Widely acknowledged as one of the world’s leading beer writers, Stephen Beaumont is the author or co-author of 10 books about beer, including The World Atlas of Beer (2012) and two editions of The Pocket Beer Guide (2013 & 2014), all co-written with Tim Webb. His new book, The Beer & Food Companion, will be published in October 2015.
When you travel compulsively, as I’ve been known to do, it’s all too easy to sometimes overlook what’s sitting right in front of you. And when you travel for beer, it’s equally simple to miss the city of Buffalo, New York.
Simple, but not advisable.
It had been years since I last visited Buffalo, which sits a mere two hours down the highway from my home in Toronto, unless you count beer runs to the outstanding Premier Gourmet. In fact, my last proper visit to the Queen City likely occurred at the start of the millenium, when Buffalo had little of beery interest save for a small handful of bars featuring mostly out-of-state or out-of-country breweries.
So it was with more than a little interest that a few years back I began hearing good things were brewing in Buffalo. That the owner of the venerable beer bar, Coles, had opened the even better Blue Monk, for instance, which he has followed more recently with Allen Burger Venture and Moor Pat, each highly laudable in its own right. Or that Premier Gourmet, a fine foods and provisions store with an extensive beer selection, had moved east and gotten even better; or that Pizza Plant, which had combined pizza and craft beer years before it became cool, was finally heading downtown.
Or, pivotally, that breweries were opening up all over the place!
None of this, of course, is unique to Buffalo. Breweries and beer bars are popping up everywhere these days and there would seem to be no reason Buffalo should be an exception. Except that, besides a few exceptions, craft beer had pretty much ignored the entire Buffalo–Niagara region over the decades, to the point that in the late 1990s even brewery-poor Toronto had looked like a relative oasis.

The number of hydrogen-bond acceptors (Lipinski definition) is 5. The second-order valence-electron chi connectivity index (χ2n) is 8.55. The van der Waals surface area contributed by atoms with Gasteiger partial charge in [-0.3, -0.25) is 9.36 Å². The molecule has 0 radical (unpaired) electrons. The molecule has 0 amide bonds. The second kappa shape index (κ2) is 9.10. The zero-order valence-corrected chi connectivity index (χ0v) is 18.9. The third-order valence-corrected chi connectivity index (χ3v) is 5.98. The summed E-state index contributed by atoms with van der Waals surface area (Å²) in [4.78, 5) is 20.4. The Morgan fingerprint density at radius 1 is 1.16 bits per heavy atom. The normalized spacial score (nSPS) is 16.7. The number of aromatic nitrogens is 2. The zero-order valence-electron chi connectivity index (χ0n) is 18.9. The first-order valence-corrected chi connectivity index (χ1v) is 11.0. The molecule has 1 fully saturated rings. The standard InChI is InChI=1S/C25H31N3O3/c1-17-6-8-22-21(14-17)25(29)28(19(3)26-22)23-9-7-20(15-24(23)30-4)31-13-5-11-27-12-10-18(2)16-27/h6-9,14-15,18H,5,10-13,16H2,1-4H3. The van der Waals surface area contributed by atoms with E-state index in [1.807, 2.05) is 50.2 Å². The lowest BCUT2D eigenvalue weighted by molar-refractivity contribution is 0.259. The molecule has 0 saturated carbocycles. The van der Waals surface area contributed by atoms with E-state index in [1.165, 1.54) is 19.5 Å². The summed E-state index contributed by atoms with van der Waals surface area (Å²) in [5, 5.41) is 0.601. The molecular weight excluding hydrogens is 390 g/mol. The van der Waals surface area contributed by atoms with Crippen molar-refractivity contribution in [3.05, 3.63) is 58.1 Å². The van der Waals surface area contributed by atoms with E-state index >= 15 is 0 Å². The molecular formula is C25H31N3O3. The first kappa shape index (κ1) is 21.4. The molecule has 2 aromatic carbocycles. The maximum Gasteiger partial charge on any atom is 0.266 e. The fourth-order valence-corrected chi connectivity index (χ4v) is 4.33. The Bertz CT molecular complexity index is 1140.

Thankfully, that is no longer the case for Buffalo, which is getting its brewery groove on, as well as Toronto, which has ramped up its own game considerably, to the point that it now counts as one of the northeast’s better beer cities.
As I discovered over a pair of trips to Buffalo several months apart, while the Upstate town of 260,000 might not boast the cultural and culinary largesse of larger and more influential cities—of course, the Albright-Knox Art Gallery and the new seafood destination, Oshun, are nothing to sneeze at—anyone in search of interesting beer drinking is now practically spoilt for choice.
On the bar front, in addition to the establishments noted above, I was highly impressed by Ballyhoo in the city’s south end. The sort of place that emits a positive vibe from the get-go, this long and thin, second-floor joint near the Buffalo River boasts a drink list that ticks all the boxes: a dozen rotating tap beers, a wide selection of whiskeys, well-made traditional cocktails, and decent wines priced well. Add to all that friendly and efficient bartenders, sausages made in house, and a sharp music selection, and you have a place that I had a hard time leaving. Twice.
Far more significant, however, are the strides forward Buffalo has made in terms of its brewery count and quality. Of those breweries, three operations are key: Community Beer Works, Resurgence Brewing, and Big Ditch Brewing.
The first, Community, was the brewery that tipped me off to beer developments in the city when I bumped into the partners at Bar Volo in Toronto. Since then, the team, spearheaded by president Ethan Cox, has developed a loyal following for beers such as the herbal and quenching Frank Pale Ale—a session IPA from before the term grew popular—and The Whale, a slightly austere but highly appealing American take on a northern English brown ale.
Down the road a remarkably short way is Resurgence, a more elaborately financed operation with a large brewery and on-site beer hall. Only one year old, Resurgence quickly achieved “talked about” status with its bright and citrusy IPA, an espresso-esque Sponge Candy Stout, and a helles-like Bridge Lager, not to mention a host of seasonals and specialties including the peppery Blood Orange Saison.
Finally, the new Big Ditch Brewing typifies not just what is happening in Buffalo where beer is concerned, but also the ongoing renaissance of the city’s downtown. Just opened in large and imposing digs two blocks from Main Street, the brewery’s backers are obviously banking on the continued rehabilitation of the formerly moribund district. If this does indeed prove the case, and signs suggest it will, then Big Ditch, with its appealingly fruity, golden Low Bridge and spicy, raisiny Excavator Rye Brown Ale, will join such craft-beer luminaries as Wynkoop Brewing in Denver and Cleveland’s Great Lakes Brewing as operations that have become cornerstones of an urban revival.